Words by Shruti Tiwari
“The Modern Woman can do it all.” It was with this motto that the advertising industry was revolutionised in the early 90s in India marked by a socio-cultural change in the country. The “new” woman worked a 9-5 job, maintained the house, raised the kids, cooked food, catered to the needs her old in laws- all without breaking a sweat and looking like a goddess with unblemished skin, thick black hair and the corner of her saree tucked around her petite waste making her ever so desirable and the epitome of womanhood. With this idea, a new way of selling products came into being that not only focused on the women as a target audience but used their body and sexuality to milk this idea in generating such a need in their consumers that remains unsatisfied till date.
The new Prestige pressure cookers enables our modern woman to cook in minutes and has “more time, more money for other useful work” like washing the clothes with the new Surf Excel detergent which not only takes off tough stain off her husband’s shirts (while he eats the food prepared in Dalda ghee- because responsible mothers and wife cook for their family only in Dalda ghee) but also keeps her hands soft so that she continues to be the ideal and physically desirable wife. The well-known Usha sewing machine moulds any girl into a “prefect housewife” and is the best gift for your daughter. Furthermore, in order to promote this idea of an all rounded, perfect woman, often religious symbols are used. Women are depicted with six hands carrying not only kitchen tools but also electronics and files emphasising their “modernity.”
One needs to question that these advertisements (and by extension ideas) are a source of patriarchal standards in the society or a mere reflection of the same. Even when with evolving times, woman stepped outside the domestic spaces to work, she couldn’t let go of her conventional femininity and the expected responsibilities that came with it. She would definitely need the new mixer grinder to save her time so that she could reach work on time. It goes without saying that the freedom that was ‘granted’ to woman came with its conditions. It was precisely these conditions that used by the advertising industry for their benefit. The narratives were based on chaining women and then selling a key to the same for sky rocketed prices.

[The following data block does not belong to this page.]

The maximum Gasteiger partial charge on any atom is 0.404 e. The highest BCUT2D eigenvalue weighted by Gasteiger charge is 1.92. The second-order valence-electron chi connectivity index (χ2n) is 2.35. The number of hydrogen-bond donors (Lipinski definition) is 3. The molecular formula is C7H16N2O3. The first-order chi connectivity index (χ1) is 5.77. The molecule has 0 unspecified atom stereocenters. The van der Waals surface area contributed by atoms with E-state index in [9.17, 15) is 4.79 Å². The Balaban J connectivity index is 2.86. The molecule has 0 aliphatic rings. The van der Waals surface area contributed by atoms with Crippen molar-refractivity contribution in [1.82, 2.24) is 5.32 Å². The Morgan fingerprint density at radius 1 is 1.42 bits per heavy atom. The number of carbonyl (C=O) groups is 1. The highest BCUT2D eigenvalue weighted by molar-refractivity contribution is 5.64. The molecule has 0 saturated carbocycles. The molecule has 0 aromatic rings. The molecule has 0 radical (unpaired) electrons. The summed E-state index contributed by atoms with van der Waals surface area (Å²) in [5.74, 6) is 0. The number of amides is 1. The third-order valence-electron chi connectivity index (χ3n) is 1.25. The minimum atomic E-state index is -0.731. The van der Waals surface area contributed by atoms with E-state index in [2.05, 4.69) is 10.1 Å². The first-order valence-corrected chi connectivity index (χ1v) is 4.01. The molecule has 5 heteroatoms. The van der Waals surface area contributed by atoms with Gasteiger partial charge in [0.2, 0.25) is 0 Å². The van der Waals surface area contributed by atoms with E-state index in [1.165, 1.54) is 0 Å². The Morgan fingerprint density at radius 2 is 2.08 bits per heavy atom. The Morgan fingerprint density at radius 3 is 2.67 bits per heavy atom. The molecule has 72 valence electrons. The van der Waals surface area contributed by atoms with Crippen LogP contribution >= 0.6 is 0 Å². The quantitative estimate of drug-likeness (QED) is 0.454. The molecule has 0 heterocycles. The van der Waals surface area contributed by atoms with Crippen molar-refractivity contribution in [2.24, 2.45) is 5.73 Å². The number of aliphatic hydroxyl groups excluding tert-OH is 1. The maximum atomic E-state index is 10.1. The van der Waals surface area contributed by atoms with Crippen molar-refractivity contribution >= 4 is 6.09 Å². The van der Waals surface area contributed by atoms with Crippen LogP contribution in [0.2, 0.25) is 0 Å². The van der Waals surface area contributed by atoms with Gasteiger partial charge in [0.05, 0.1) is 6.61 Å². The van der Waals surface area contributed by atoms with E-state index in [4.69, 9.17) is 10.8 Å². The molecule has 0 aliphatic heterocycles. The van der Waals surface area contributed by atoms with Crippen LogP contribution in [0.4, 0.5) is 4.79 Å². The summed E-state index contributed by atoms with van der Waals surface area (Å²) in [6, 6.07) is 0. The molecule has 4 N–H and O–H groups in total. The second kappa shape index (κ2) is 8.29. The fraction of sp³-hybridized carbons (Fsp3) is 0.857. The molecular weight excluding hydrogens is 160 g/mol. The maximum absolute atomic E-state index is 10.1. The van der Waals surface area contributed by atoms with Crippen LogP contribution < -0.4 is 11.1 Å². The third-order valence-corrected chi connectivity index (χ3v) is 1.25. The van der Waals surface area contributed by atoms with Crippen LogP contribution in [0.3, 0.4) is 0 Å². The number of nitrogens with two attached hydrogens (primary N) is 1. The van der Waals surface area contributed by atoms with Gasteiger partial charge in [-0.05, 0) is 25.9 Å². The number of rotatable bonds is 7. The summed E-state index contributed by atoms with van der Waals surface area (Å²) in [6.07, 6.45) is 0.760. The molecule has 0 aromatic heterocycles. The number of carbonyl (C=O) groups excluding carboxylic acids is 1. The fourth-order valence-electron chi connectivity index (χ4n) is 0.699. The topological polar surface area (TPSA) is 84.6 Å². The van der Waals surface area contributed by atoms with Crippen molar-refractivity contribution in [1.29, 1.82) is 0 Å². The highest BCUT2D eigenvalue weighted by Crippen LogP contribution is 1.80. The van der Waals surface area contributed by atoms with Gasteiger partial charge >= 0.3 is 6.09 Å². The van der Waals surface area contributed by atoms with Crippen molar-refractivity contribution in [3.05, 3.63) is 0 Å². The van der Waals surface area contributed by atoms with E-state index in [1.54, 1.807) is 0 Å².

In addition to this, the portrayal of women sexuality in the advertisements further highlights the plight of representation of real woman (or lack thereof) in the advertising industry. The 1980 print ad for Linoleum floor covering shows a woman leisurely reading on the floor, with her saree falling, giving us a clear look of her cleavage, the ads of most automobiles consisted of propagating the idea of the possession of a Royal Enfield make a man sought after by depicting women falling over him on the motorcycle. The Liril film ad of 1970 was the first time a bikini clad Indian woman was shown in advertising. The man who directed the film hailed it to be progressive saying “prior to that she was always shown as very demure and mostly fully clad.”
But was it really progressive? It is crucial to note how during this time, the feminist movement was only a half-baked idea that would not find its standing for another ten years. Therefore, the idea of autonomy of one’s body was still a distant dream for most women. It was against this backdrop that the print and digital ads depicting women is revealing clothes was termed as “progressive”. It can very well be argued that the revealing of women’s bodies and depiction of their sexuality was (and still is) accepted as long as it is for pleasure of men and consumerism.
Even as we have progressed into the 21st century, the digital advertisement of Lux features an eminent heroine bathing in a bathtub full of rose petals and the advertisements of male products like inner wear and deodorants have multiple women depicted as mere arm candy. Hence, it is safe to question, has the blatant sexism and patriarchy in Indian advertising industry changed over the years? Have women attained the right to be depicted as normal human beings? The answer to the above maybe subjective but it remains an uncontested fact that the idea of a woman completely abandoning the home maker role is problematic. Therefore, most print and digital advertisements still show a woman in the home space in compared to a man. The New Woman is still located within the constraints of traditional roles i.e., a mother coming back to her kids at the end of the day and cooking the ready-made food ever manufactured and ever advertised by the consumer-focused industry.